Calling birth ‘birth’ leaves it open to the woman to use any prefix she chooses to describe her experience. Yes, of course the woman will still need advice, information and support. The key is the woman can feel free to use her own words from her own personal experience and expectations – not deriving from judgement, societal expectations, or perceptions (we can’t wipe out the societal judgement, expectations, and perceptions, of course, but promoting the sense there is no such thing as a ‘normal’ birth would surely help.)

Let’s continue these discussions, to make sure we are always striving for the best, safest-possible care experience for women, babies, partners, and staff – in the labour and delivery rooms and beyond.

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15 Comments on Why We Can’t Call Birth ‘Normal’

  1. Wendy
    September 9, 2015 at 11:16 am (2 years ago)

    Would like to add, it troubles me that people take such an egocentric stance in response to the wider debate about the cultural and medical changes/trends in the management of birth and breastfeeding. Maybe it’s something about Western psychology that we so often read these discussions with the mind-set ‘it’s all about me’. I have had births involving a range of interventions but it’s never occurred to me to take discussion of these interventions as a personal insult or comment on my values as an individual or as a mother. I think it’s actually quite unethical to try to stifle debate about the cultural and medical direction of these practices, or undermine clarity by constantly insisting on a heavy handed policing of language in order to save the feelings of individuals who are struggling to come to terms with their own experiences of birth and feeding.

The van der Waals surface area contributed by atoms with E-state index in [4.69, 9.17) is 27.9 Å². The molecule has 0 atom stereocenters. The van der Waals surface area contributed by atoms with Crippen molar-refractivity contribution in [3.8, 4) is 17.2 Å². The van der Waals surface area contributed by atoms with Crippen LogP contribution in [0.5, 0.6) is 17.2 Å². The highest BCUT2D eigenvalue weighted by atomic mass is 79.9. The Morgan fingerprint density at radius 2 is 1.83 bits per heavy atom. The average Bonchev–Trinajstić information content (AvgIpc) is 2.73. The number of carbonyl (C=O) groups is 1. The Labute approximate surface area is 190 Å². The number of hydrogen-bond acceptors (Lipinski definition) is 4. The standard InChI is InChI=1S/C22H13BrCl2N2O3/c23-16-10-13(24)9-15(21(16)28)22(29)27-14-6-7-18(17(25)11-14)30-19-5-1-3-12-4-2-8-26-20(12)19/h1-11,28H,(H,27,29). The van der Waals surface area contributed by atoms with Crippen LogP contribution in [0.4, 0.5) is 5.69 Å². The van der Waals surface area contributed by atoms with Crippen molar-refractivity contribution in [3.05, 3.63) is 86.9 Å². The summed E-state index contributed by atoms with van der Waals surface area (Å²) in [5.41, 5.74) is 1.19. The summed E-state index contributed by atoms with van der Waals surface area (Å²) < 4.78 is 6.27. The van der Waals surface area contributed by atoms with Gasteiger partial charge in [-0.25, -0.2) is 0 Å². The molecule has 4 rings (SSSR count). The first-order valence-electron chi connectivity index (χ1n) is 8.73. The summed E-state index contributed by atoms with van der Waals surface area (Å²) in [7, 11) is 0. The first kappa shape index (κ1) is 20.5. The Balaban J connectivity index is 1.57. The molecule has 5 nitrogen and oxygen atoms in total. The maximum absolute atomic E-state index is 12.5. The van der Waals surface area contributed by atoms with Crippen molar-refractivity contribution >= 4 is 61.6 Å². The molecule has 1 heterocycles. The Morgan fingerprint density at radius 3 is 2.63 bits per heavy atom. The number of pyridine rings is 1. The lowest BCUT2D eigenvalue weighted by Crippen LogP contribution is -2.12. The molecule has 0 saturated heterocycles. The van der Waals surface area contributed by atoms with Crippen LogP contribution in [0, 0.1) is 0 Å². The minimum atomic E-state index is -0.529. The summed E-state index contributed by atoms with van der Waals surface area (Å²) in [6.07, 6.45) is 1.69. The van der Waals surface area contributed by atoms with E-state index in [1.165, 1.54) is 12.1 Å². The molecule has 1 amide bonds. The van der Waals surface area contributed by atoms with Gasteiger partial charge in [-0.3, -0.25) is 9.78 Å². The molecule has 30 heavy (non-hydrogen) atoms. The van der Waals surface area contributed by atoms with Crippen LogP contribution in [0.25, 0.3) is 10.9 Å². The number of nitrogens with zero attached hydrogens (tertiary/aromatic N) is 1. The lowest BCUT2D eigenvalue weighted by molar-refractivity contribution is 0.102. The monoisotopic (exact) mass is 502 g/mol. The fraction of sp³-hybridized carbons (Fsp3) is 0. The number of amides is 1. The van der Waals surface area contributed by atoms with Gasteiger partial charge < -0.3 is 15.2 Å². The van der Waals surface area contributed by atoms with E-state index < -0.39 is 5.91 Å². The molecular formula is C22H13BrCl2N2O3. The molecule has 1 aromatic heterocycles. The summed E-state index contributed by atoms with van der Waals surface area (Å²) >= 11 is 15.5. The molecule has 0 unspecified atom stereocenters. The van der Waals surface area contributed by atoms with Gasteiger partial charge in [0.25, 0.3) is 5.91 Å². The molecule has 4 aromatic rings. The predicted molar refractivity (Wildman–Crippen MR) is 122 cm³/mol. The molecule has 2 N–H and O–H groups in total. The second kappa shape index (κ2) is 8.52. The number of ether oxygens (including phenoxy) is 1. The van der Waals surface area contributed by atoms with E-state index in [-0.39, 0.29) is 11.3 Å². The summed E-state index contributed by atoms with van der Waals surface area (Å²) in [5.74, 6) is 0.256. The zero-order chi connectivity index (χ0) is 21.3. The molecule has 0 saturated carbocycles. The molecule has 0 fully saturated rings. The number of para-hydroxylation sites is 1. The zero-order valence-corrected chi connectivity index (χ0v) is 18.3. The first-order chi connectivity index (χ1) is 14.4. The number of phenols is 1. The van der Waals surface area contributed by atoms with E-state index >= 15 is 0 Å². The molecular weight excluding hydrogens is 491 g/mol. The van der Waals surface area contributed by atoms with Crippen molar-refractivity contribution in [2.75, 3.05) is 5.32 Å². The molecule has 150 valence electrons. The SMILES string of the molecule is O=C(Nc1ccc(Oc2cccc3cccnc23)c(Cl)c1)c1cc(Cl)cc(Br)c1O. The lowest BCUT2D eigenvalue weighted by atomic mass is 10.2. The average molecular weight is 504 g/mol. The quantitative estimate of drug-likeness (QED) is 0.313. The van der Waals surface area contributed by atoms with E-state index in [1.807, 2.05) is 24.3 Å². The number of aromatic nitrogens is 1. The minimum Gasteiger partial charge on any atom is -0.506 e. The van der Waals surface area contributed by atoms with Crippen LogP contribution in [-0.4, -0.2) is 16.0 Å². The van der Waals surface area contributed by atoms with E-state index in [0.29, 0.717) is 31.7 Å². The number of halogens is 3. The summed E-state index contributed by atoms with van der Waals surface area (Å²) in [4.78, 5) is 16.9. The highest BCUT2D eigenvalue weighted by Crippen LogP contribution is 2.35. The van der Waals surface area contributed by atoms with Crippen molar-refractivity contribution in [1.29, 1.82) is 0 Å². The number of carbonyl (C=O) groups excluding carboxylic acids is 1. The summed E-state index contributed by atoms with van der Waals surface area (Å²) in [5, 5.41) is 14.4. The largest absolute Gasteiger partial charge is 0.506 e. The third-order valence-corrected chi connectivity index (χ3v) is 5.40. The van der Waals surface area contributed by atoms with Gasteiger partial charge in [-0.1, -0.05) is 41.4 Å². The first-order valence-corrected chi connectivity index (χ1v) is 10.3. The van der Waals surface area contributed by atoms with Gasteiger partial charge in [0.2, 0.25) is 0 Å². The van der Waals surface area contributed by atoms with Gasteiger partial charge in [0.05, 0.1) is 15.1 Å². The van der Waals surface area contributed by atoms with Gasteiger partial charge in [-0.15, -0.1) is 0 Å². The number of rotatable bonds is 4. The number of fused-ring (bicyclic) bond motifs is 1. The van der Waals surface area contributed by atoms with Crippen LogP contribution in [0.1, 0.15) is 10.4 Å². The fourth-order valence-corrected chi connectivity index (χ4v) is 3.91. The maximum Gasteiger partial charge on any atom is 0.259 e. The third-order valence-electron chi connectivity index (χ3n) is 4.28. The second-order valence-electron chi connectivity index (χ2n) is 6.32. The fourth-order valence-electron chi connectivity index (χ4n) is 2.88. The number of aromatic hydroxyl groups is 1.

Reply
    • Leigh
      September 11, 2015 at 11:32 am (2 years ago)

      Thanks for your comment, Wendy. We’re all human beings with our own views and experiences, and all views are valid. It’s great that it’s never occurred to you to take birth interventions as a personal insult or comment on your values. But it doesn’t mean it does not happen with other women. Distress or trauma does not a narcissist make. I consider your view that stifling debate is unethical, unethical. Surely open debate helps all involved – women, partners, staff – have a better experience? It’s a very paternalistic viewpoint. At no time have I suggested a ‘heavy handed policing’ of language, merely to prompt people to think about the words they use and the impact those words can have.

      Reply
  2. Wendy
    September 9, 2015 at 10:57 am (2 years ago)

    If we hadn’t seen a massive decline in breastfeeding and a massive increase in complicated birth, driven primarily by aggressive commercial practices by formula companies, obstetric mismanagement of births and early breastfeeding and cultural ignorance of how breastfeeding works, then there might not be such an imperative to reorientate ourselves to the physiological norm. I appreciate that in thinking about the language we use to discuss birth and breastfeeding many people’s priority will be the emotional comfort of adults. However, as there are concerns about population scale changes in birth and infant feeding practices that may have long term implications for our health and our children’s don’t we also have a responsibility to discuss these things with clarity and with a sensibility which is grounded in an understanding of biological and not just cultural norms?

    Otherwise we risk losing sight of where we have come from, where we are going and why, and how we intend to get there. I absolutely agree that using the term ‘normal’ in relation to birth may now be problematic, given that the social norm in the US and the UK is a birth which involves one or more of the following: caesearean section, instrumental birth, augmentation, induction, episiotomy, managed third stage, and also in relation to infant feeding in cultures where 98% of babies will have infant formula by the end of the first year of life and where only a tiny, tiny fraction of babies will be breastfed for the evolutionary norm of 2 – 4 years. But why not use the word ‘physiological’ in discussions about birth and breastfeeding practices? It’s not a judgement, simply a description, and a very useful one at that when we’re trying to understand or unpick some of the health issues surrounding labour and birth.